Brief history: When speaking of baguette first thing that comes to mind is France and especially Paris, although they can be found all over the world. The French food laws define the baguette as a product that should only contain the following four ingredients: water, flour, yeast and salt. Add other ingredients to the basic recipe, implies that the Baker should rename the finished product; i.e. it would no longer be a baguette. Continue to learn more with: Mikkel Svane. The baguette is a derivative of the bread developed in Vienna in the mid-19th century, when they began to run the first steam ovens, helping that the crust was crisp and white and bore crumb, aspects that distinguish the baguette today.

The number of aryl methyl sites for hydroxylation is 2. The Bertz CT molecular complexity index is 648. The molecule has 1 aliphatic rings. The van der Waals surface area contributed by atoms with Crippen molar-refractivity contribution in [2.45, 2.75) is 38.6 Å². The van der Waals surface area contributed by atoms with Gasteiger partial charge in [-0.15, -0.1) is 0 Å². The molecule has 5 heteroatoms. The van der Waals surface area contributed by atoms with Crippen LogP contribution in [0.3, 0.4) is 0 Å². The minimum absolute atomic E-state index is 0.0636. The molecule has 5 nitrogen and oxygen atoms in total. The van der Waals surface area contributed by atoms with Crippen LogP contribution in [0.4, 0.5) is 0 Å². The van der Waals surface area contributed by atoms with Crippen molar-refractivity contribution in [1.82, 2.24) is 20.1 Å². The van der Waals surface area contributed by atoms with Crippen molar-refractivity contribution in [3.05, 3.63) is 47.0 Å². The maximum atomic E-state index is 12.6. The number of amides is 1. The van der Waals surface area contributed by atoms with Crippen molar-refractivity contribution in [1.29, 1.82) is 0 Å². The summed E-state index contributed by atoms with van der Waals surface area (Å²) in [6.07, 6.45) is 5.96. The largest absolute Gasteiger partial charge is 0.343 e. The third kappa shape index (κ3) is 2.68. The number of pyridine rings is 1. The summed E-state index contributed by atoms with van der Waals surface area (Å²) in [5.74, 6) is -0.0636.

Until October 1920 large loaves are made, but a law allowing bakers to not work before 4 o’clock in the morning, made it impossible to do the traditional pieces of bread in time for breakfast of consumers. The thin baguette solved the problem because he could prepare and cook much more quickly. The French Government expressed in an act a specific type of baguette, the baguette de tradition, which can only be done using ancient methods. This classification was the result of the efforts of the historian Steven Kaplan, specialist in the history of French bread from 1700 to 1770. Kaplan urged the French to reject the modern baguette, which described as tasteless and odorless, in favour of the most tasty and original types of French bread. Ingredients: 700 grams of flour bakery or flour of strength (Triple 000) 441 grams of water 8 grams of yeast in paste or 16 grams in powder 13 grams of salt procedure: place the flour, water and yeast in the bowl of the mixer to knead Bata or knead for 5 minutes at medium speed; place the salt to 4 minute. Lower the speed of the mixer to the minimum and beat the dough gently for another 3 minutes.